Paul Elwork lives in Philadelphia and is the father of two sons. His work has appeared in a variety of journals, including Philadelphia Stories, Short Story America, SmokeLong Quarterly, and Word Riot. His novel The Girl Who Would Speak for the Dead (Amy Einhorn Books/Penguin Group) is available online and in bookstores everywhere. For more information and links to short fiction and other content, please visit www.paulelwork.com or follow Paul on twitter at @paulelwork.

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Jane (Mia Wasikowska) and Mr. Rochester (Michael Fassbender)

I am, quite frankly, aghast that the movie Jane Eyre is only on limited release – 300 theatres nationwide, or something ridiculous like that. I never was much a fan of Jane Austen. I read her entire library in middle school, because that’s what you do when you’re a teenage girl obsessed with all things British. But I never rated her (Colin Firth notwithstanding). Not the way I did the Bronte girls. I thought Anne a better writer than Emily, even though I had a teenage crush on Wuthering Heights. But it was Jane Eyre that I fell so passionately in love with. Flynn and I saw the film separately over the weekend and we both agree, it’s wondrous. The novel itself is just under 400 pages, so it’s probably no surprise that a moment or two in the film seemed rushed. But these bits were brief because the actors were so compelling and believable in their passion and reserve. Michael Fassbender and Mia Wasikowska are perfect as Rochester and Jane. Throw in Jamie Bell and Dame Judi Dench and …. you get a limited release.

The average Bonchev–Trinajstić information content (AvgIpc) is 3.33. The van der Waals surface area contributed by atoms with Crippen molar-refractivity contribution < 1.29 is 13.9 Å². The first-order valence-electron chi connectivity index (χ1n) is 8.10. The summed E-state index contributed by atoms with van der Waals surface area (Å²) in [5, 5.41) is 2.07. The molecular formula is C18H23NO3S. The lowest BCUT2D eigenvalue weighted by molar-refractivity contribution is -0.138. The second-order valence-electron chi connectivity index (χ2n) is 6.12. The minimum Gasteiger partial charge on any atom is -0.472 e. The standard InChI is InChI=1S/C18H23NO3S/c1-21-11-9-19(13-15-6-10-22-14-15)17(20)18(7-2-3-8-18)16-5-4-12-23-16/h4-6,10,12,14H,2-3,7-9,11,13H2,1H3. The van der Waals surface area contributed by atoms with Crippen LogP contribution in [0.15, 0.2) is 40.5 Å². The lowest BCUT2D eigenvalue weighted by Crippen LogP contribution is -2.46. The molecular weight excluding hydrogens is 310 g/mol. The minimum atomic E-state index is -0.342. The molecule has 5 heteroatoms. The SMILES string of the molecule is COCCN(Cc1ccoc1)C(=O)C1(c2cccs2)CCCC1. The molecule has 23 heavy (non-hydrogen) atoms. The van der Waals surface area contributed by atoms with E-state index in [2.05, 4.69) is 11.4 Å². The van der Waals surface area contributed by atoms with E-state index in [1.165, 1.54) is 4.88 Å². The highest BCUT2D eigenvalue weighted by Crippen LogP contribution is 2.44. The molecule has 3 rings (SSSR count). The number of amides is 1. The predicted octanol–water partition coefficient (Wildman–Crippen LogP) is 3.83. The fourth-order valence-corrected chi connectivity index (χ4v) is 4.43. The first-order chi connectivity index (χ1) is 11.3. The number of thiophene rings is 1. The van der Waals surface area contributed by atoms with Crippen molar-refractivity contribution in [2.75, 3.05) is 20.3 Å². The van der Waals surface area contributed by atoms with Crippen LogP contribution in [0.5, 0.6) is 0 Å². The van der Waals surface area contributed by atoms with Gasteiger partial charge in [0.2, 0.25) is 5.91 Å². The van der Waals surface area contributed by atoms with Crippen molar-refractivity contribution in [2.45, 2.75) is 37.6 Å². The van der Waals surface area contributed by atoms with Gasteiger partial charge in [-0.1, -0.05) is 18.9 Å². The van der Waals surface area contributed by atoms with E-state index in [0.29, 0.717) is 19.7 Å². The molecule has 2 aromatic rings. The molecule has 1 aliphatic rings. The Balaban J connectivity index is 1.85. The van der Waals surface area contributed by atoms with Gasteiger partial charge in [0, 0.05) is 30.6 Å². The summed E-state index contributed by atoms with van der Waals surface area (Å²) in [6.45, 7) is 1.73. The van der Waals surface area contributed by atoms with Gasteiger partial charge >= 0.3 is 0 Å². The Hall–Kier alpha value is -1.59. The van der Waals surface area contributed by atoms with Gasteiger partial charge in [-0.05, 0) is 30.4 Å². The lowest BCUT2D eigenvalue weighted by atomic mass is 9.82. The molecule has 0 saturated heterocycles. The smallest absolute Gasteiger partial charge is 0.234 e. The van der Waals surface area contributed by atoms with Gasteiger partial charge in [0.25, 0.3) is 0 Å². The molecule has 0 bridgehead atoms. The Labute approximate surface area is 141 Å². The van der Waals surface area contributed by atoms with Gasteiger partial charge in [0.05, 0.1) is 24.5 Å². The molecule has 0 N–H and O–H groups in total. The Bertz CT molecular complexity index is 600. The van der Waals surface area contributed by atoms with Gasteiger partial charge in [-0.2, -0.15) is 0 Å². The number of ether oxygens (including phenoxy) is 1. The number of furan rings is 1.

Makes absolutely no sense.

If you can find a cinema showing it, you really need to get out and watch it. If you can’t, then beg for it. In the meantime, some Bronte inspired photos for your viewing pleasure.

West Yorkshire Countryside

West Yorkshire Countryside

Charlotte Bronte’s Manchester lodgings, where she began writing Jane Eyre.

The new 2005 sign reads: In 1846 the Reverend Patrick Bronte came to Manchester for cataract surgery accompanied by his daughter Charlotte. They took lodgings at 59 Boundary Street West (formerly known as 83 Mount Pleasant). It was here that Charlotte began to write her first successful novel, Jane Eyre.

The Bronte Parsonage in Haworth, West Yorkshire

The Bronte Parsonage in Haworth, West Yorkshire

The Bronte Parsonage in Haworth, West Yorkshire

The Bronte Parsonage in Haworth, West Yorkshire

Path leading from the Bronte Parsonage in Haworth, West Yorkshire, to the Church of Saint Michael and All Angels

Clergy Daughter’s School attended by the Bronte sisters.

Clergy Daughter’s School attended by the Bronte sisters.

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Macaroni and Cheese and Richard Ayoade. The only things in the world that consistently help me beat the blues. The Euro’s all very blasé about the former, but the latter he loves – especially since the trailers for Submarine, Ayoade’s directorial feature debut, started surfacing. It’s all very Jean-Luc Godard and, you know, it’s Moss, so it’d be hard not to rock. Even harder still because Joe Dunthorne’s novel, upon which the movie is based, is pretty stellar. It doesn’t hurt that Alex Turner did the soundtrack. Or that it reminds me very much of Flynn.